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I was standing in the pharmacy section of the grocery store when I called my parents. I was 20 and had just moved out. For the first time, I was shopping alone for meals to eat alone.

The aisles felt unfamiliar and foreboding, as they had when I was a kid. Like those times one of my parents would round a corner without me noticing and suddenly my little mind forgot how to form logical thought. Lost. Hopelessly lost, until my mom or dad circled back, or I bravely trekked toward the dairy section to find them.

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I wasn’t a kid any more, but as I dialled home, I didn’t think of a cover story for why I was calling. The truth – “I’m getting groceries by myself and I don’t know where anything is and I don’t want to ask anyone and I’m overwhelmed” – would sound ridiculous if I said it out loud.

“Hello?”

“Hey, Dad,” I said.

“Hi, sweetheart.”

“I, uh,” I hesitated. “I’m at the store and I was wondering what you put in your seafood chowder.”

I’d missed out on Dad’s signature dish for most of my childhood, because I’d once watched a movie where a cockroach was planted in someone’s chowder. That image was enough to put me off the stuff for years. At some point, my love of lobster and shrimp won out and I started eating it. It was true, I wanted to learn how to make it. But it would have made more sense for me to call him before my grocery trip so I could make a list.

Still, Dad seemed to buy into my need for advice. He listed off the essentials, although I had nowhere to write them down. Bacon and canned milk were as crucial as the fish.

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“What? You use bacon?” I said. I had never noticed before. He must have chopped it so finely, incorporated it so flawlessly.

That was more than five years ago. While I implemented some of his tips, I never did try to duplicate his chowder until recently. It was this April, almost three years since Dad had died. My father, who’d always been the cook in the family, was diagnosed with amyotrophic lateral sclerosis (ALS) in November, 2013, just a couple of months after I made that call from the grocery store. He rapidly lost the use of his hands and soon became unable to drive, cook or hold. When Dad died any interest I’d had in cooking disappeared. First, because holding myself together took up most of my energy. Most days, I had none left to make dinner and my boyfriend (now fiancé) took on most of the kitchen duties. Then, even as I worked my way back to my “normal” self – my new normal, anyway – cooking reminded me too much of Dad. It especially reminded me of all the things his illness took away from him, before it took his life. He even lost the ability to enjoy food.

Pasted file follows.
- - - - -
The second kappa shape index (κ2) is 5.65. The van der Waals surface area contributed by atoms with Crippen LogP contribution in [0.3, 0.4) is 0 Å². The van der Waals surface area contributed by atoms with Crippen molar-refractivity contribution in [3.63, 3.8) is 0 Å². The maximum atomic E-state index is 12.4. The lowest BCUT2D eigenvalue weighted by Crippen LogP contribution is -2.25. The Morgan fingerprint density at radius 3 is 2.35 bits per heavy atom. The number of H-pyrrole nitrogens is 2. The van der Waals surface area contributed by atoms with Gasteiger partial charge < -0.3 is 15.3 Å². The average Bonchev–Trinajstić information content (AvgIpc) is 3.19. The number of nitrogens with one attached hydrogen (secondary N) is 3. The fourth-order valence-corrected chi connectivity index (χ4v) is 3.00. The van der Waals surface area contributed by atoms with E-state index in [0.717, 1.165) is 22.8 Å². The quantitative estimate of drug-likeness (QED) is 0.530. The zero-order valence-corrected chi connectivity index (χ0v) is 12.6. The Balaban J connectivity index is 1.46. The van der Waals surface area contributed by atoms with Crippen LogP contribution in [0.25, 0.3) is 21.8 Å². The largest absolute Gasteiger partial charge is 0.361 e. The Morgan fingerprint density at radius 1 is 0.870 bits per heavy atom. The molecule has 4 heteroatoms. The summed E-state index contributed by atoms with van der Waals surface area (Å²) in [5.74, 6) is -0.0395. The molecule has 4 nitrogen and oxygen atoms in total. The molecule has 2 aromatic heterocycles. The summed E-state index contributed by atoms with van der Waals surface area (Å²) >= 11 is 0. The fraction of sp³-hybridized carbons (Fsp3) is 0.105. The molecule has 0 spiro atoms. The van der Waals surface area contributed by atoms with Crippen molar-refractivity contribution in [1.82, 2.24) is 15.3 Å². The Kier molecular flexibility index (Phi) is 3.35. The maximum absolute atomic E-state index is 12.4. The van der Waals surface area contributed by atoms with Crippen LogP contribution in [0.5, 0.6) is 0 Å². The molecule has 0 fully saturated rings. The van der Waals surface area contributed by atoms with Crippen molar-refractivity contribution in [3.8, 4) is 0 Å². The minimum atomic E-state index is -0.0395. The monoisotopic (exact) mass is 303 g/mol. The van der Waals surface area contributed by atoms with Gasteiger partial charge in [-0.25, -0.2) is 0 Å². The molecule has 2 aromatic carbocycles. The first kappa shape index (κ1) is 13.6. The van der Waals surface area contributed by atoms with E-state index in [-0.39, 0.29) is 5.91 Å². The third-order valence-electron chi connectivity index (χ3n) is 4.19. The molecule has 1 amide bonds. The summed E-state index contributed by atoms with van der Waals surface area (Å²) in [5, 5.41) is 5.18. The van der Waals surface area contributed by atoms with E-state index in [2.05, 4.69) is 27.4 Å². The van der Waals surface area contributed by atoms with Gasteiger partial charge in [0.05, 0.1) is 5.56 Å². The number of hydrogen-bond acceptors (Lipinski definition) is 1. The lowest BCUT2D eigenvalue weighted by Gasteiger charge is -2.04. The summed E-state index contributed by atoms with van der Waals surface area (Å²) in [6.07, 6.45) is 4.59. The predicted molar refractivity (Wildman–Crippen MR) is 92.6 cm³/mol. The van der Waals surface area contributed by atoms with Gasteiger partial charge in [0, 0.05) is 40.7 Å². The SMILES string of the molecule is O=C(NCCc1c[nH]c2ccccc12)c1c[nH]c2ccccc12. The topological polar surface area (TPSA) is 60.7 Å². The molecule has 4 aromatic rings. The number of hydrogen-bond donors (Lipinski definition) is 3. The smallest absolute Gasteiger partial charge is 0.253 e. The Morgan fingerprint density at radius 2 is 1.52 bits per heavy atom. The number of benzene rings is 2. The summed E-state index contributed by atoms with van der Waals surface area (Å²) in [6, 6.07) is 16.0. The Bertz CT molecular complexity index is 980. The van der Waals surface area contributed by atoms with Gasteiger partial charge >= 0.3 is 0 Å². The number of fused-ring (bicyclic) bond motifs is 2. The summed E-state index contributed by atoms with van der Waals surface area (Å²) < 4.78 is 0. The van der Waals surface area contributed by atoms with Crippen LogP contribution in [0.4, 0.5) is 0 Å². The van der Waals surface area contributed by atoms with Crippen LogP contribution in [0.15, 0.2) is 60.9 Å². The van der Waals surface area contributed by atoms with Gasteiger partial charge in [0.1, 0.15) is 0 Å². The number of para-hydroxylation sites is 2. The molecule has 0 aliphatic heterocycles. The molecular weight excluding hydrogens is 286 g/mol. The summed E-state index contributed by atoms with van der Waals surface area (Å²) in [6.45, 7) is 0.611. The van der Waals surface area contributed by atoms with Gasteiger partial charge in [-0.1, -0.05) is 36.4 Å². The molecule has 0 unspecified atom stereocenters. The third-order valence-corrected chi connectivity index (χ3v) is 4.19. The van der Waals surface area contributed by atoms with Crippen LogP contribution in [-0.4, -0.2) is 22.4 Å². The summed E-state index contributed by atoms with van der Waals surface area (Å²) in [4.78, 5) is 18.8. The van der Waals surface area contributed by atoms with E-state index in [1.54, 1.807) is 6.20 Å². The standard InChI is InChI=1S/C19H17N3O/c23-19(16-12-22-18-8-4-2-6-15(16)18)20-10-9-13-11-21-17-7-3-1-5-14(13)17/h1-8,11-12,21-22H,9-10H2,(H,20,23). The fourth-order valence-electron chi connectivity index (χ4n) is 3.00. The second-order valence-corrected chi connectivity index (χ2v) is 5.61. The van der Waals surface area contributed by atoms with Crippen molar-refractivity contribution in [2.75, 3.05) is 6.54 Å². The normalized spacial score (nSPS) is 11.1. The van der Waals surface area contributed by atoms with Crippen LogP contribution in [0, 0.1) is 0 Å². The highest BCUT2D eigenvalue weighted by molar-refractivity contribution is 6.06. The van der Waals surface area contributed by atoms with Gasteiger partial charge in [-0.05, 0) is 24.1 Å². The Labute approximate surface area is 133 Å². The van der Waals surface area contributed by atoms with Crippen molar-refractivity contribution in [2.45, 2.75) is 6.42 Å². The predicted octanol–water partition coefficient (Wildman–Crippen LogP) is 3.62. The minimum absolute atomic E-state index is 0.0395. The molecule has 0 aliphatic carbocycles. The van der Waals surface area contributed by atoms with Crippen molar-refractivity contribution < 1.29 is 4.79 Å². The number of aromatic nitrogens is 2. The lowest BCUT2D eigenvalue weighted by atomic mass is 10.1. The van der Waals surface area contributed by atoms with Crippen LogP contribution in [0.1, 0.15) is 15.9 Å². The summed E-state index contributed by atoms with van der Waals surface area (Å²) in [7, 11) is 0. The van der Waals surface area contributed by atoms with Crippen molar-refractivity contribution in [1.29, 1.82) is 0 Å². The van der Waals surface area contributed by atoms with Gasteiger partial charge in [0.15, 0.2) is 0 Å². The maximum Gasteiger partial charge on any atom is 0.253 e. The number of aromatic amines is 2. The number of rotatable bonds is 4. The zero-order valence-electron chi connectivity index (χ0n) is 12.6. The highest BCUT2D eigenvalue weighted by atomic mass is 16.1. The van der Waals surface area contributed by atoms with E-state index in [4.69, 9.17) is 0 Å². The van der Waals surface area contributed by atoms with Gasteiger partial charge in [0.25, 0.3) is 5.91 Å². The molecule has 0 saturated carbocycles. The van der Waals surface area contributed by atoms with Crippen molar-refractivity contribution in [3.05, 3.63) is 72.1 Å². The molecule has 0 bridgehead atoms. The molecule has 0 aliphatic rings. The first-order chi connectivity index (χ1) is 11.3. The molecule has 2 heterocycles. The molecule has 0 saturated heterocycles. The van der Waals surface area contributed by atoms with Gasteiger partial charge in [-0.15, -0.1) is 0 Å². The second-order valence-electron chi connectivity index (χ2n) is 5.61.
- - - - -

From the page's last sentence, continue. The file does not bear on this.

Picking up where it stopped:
In April, however, I asked my mother for Dad’s seafood chowder recipe in full. She sent me a picture of the photocopied page from an old community cookbook. It wasn’t technically his recipe, but it was to me. Dad had scribbled notes such as “more potatoe” on the page. He’d also crossed out the call for thyme and wrote “Mount Scio savoury.” My fiancé couldn’t find Mount Scio at the grocery store, so Mom gave us a small bag. When I cut it open, the smell of Thanksgiving, Christmas and Sunday dinners hit me in the face. At home and at my uncle’s, sage was unheard of – like most Newfoundlanders, my family used savoury in the turkey dressing (and it had to be Mount Scio). As I stood in my own kitchen that Saturday morning, I wished I could have called Dad to ask how small I should cut the bacon, and did he ever put corn in the chowder? There was no corn written on this recipe, but I recall him using corn before. Is that a false memory? Is corn in seafood chowder really as sacrilegious as so many people seem to believe?

I didn’t use any corn, just to be safe. I asked my fiancé to cut the onions, as I’ll do anything to avoid the stink hitting me in the face and watering my eyes. When he offered to cut the potatoes, though, I told him I wanted to do the rest on my own. Frying the onions in bacon fat, seasoning, tossing everything but the fish and the milk in at once. We were without a large enough pot, so I used the slow cooker. After a few hours, I stirred in the fish, shrimp and scallops. I wished we had lobster. A half-hour later, it was time for the milk.

When I finally took a sip of the creamy broth, it tasted unreal. It brought me back to the last time I remember having Dad’s chowder. I’d just come home from being out with friends, or maybe a boyfriend, and my parents had guests over in the dining room. They were about to have dinner. As I went to join them, Dad offered me some chowder. I brushed it off. I already ate, I said. When he brought the big pot out to the table, he offered again.

“Are you sure?” he asked.

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“Okay, maybe just a bit,” I said.

I ended up having three bowls.

What felt like so many years later, I was tearing up over the damn thing. It was a piece of Dad brought back to life. If only for a moment, it also brought my enjoyment of cooking back to life.

I’ll keep doing things like this – cooking chowder, listening to the music of Boston, whatever – in hopes of maintaining a relationship with Dad, even though he’s dead. I don’t expect anyone else to understand, but I imagine there are people who do.

Rebecca Dingwell lives in Halifax.

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